Objectives: To assess if tai chi, a traditional Chinese form of exercise, could improve proprioception in old people and if the effects of tai chi on proprioception are more evident than other exercise forms in the elderly.
Knee osteoarthritis (OA) is an increasing problem among older adults, causing pain, functional limitations, and reduced quality of life. The traditional Chinese practice of tai chi, with its combination of physical and mental components, seems promising for OA patients; however, scientific evidence to support its use for this purpose has been limited.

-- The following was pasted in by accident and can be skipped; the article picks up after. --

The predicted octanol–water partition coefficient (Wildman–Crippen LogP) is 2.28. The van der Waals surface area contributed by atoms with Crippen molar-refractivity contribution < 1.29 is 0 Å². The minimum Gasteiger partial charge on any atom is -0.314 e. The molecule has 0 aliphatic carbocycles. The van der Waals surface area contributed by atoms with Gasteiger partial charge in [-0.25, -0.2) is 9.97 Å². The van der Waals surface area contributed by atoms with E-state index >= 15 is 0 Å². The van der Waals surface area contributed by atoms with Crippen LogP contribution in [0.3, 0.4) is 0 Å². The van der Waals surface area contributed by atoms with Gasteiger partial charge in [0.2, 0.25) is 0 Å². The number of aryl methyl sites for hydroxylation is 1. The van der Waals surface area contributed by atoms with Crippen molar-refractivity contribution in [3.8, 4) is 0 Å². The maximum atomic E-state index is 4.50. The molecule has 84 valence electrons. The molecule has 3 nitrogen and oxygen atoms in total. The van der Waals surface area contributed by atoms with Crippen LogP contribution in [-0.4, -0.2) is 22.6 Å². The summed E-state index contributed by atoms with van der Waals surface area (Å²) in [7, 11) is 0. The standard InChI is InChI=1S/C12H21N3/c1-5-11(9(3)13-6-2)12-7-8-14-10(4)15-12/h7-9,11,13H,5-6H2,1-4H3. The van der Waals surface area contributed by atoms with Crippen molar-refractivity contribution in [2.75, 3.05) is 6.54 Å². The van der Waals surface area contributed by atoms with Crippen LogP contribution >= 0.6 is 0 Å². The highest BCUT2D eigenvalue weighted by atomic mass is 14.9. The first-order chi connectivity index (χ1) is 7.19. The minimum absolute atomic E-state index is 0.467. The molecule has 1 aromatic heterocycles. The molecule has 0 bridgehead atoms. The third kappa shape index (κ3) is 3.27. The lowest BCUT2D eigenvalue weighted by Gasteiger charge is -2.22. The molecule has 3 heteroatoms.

Thirty-percent of ambulatory seniors over the age of 65 living in a community fall every year. Another 50% of the same age group living in long-term care facilities suffer from at least one fall annually. One in 10 of these falls in turn results in a fracture.1 Falls represent the leading cause of death for people over 65 and the number of fall-related deaths continues to increase with every passing year.
Tai chi chuan (tai chi) is one of the most popular forms of exercise in China (and arguably the world). Originally practiced as a form of martial arts, tai chi consists of breathing exercises performed in conjunction with a series of body postures.